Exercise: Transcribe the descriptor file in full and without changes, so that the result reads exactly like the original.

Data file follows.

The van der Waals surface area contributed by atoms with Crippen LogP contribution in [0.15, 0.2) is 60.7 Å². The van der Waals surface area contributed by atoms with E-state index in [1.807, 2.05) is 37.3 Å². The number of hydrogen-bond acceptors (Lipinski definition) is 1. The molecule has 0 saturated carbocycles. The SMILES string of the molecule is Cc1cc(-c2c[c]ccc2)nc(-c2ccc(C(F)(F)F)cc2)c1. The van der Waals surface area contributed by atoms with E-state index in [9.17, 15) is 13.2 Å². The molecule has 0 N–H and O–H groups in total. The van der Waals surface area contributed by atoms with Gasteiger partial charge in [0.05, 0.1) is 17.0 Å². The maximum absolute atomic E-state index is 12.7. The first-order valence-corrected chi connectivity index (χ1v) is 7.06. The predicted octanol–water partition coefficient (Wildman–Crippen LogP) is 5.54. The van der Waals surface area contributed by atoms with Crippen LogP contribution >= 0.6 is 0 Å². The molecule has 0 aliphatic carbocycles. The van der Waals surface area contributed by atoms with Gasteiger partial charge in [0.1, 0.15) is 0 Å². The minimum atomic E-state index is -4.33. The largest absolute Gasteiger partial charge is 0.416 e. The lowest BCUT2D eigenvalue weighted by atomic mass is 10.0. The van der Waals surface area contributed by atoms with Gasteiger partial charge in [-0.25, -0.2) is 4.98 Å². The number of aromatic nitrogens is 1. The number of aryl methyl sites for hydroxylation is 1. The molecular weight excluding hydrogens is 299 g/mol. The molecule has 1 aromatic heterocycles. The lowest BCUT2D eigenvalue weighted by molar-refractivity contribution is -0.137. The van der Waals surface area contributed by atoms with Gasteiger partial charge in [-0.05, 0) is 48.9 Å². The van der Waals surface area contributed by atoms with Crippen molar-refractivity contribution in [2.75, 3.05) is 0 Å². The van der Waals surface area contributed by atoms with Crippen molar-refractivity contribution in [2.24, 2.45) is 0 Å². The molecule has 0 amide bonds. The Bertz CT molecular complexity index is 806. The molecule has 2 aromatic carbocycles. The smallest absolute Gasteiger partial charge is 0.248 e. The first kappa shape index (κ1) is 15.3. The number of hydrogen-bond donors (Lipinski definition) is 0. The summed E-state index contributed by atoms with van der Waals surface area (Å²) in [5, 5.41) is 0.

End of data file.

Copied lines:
The van der Waals surface area contributed by atoms with Crippen LogP contribution in [0.15, 0.2) is 60.7 Å². The van der Waals surface area contributed by atoms with E-state index in [1.807, 2.05) is 37.3 Å². The number of hydrogen-bond acceptors (Lipinski definition) is 1. The molecule has 0 saturated carbocycles. The SMILES string of the molecule is Cc1cc(-c2c[c]ccc2)nc(-c2ccc(C(F)(F)F)cc2)c1. The van der Waals surface area contributed by atoms with E-state index in [9.17, 15) is 13.2 Å². The molecule has 0 N–H and O–H groups in total. The van der Waals surface area contributed by atoms with Gasteiger partial charge in [0.05, 0.1) is 17.0 Å². The maximum absolute atomic E-state index is 12.7. The first-order valence-corrected chi connectivity index (χ1v) is 7.06. The predicted octanol–water partition coefficient (Wildman–Crippen LogP) is 5.54. The van der Waals surface area contributed by atoms with Crippen LogP contribution >= 0.6 is 0 Å². The molecule has 0 aliphatic carbocycles. The van der Waals surface area contributed by atoms with Gasteiger partial charge in [0.1, 0.15) is 0 Å². The minimum atomic E-state index is -4.33. The largest absolute Gasteiger partial charge is 0.416 e. The lowest BCUT2D eigenvalue weighted by atomic mass is 10.0. The van der Waals surface area contributed by atoms with Gasteiger partial charge in [-0.25, -0.2) is 4.98 Å². The number of aromatic nitrogens is 1. The number of aryl methyl sites for hydroxylation is 1. The molecular weight excluding hydrogens is 299 g/mol. The molecule has 1 aromatic heterocycles. The lowest BCUT2D eigenvalue weighted by molar-refractivity contribution is -0.137. The van der Waals surface area contributed by atoms with Gasteiger partial charge in [-0.05, 0) is 48.9 Å². The van der Waals surface area contributed by atoms with Crippen molar-refractivity contribution in [2.75, 3.05) is 0 Å². The van der Waals surface area contributed by atoms with Crippen molar-refractivity contribution in [2.24, 2.45) is 0 Å². The molecule has 0 amide bonds. The Bertz CT molecular complexity index is 806. The molecule has 2 aromatic carbocycles. The smallest absolute Gasteiger partial charge is 0.248 e. The first kappa shape index (κ1) is 15.3. The number of hydrogen-bond donors (Lipinski definition) is 0. The summed E-state index contributed by atoms with van der Waals surface area (Å²) in [5, 5.41) is 0.